Saturday, May 26, 2018
Opinion

Strike balance among profits, progress and passion in medicine

More than 50 years ago, President John F. Kennedy, in talking about the space program, said "the greater our knowledge increases, the greater our ignorance unfolds."

The same holds true for medicine. When I was doing my cardiology fellowship in 1979, a patient who sustained a heart attack stayed in bed in the coronary care unit for more than a week, receiving precautionary intravenous medication to treat premature heart beats. Blood thinners were prohibited, for fear of bleeding around the heart. Ultrasound and nuclear testing of the heart were primitive. There were few not-so-effective intravenous medications to treat a fast heart rate and no intravenous medications to treat chest pain, except morphine. Preliminary pacemakers saved lives, but sometimes deteriorated the quality of life.

Fast forward to 2013. We get the patients out of bed as soon as possible after a heart attack. We don't give any routine intravenous medication to treat heart rhythm, as it was killing more patients. We take them to the cath lab and open the blocked blood vessels, within an hour or two, using many different blood thinners as the mainstay of treatment. We now have several choices of intravenous medications, which work instantaneously, to treat fast heart and chest pain. We have many types of pacemakers and even implantable defibrillators not only to treat a slow heart, fast heart and heart failure, but also to prevent sudden cardiac death.

Now, we have many kinds of three dimensional and four dimensional ultra sounds, nuclear scans, MRI and electrical mapping to study the heart. We almost replaced open heart surgery and carotid artery surgery, using stents to treat symptoms from clogged blood vessels and also for treatment of aneurysms. We started with stem cell therapy, and advancing to cell therapy without cells. "Genomics, proteomics, metabolomics and nanomedicine" – words that were never heard until recently – will bring new advances for therapy in the near future.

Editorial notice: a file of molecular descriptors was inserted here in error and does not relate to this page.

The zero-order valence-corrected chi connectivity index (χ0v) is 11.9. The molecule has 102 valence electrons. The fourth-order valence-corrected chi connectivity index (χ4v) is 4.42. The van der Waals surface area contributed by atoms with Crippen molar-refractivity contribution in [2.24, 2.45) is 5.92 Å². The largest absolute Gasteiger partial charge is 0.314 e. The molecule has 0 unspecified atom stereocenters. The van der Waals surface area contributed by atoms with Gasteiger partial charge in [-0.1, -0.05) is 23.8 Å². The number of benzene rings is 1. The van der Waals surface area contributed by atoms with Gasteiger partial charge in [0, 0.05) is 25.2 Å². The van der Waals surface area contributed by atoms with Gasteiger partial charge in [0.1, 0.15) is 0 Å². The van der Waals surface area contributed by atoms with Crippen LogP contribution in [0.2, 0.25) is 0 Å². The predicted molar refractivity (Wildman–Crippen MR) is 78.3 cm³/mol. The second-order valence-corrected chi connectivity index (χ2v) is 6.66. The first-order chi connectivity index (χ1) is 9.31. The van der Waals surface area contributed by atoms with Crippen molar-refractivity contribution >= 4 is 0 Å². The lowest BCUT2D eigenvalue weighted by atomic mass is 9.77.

The same is true in all other specialties. The technological advances expanding exponentially are adding enormous expenditure to health care, even though they help people to live not only longer but also stronger. People demand more and more tests and treatments, even in the terminal stages. The payers (both private and government) restrict what can be done. Physicians are squeezed in the middle. The pleasure of the practice of medicine is being replaced by the pressure of limitations and liability.

As a result, the passion for medicine and compassion for people is taking a back seat. The technology, including electronic medical records is replacing the healing power of simple words and the soothing power of a tender touch.

The lifesaving physicians became mere providers, forced to sign contracts with insurance companies. The offices became centers. Health care became an industry. Clinicians became gatekeepers and the doctors became data collectors. Dealing with patient's problems became secondary to documentation. Triumph of a physician is being decided on his or her typing and computer skills rather than treatment skills. Patient care is being managed by physician extenders, while the trained physicians are busy dotting the I's and crossing the T's. The doctor who follows guidelines without any independent thought or individual judgment receives all the financial rewards. Computers are replacing common sense.

Care is becoming impersonal, even though one will be hard pressed to find a single physician or nurse who would enjoy spending more time on the computer instead of with the patient.

"The good doctor treats the disease; the great doctor treats the patient with a disease," said Sir William Osler, one of the greatest physicians in history.

The forces that control the health care providers and health care expenditure need to find the right balance among progress, profits, payments and passion.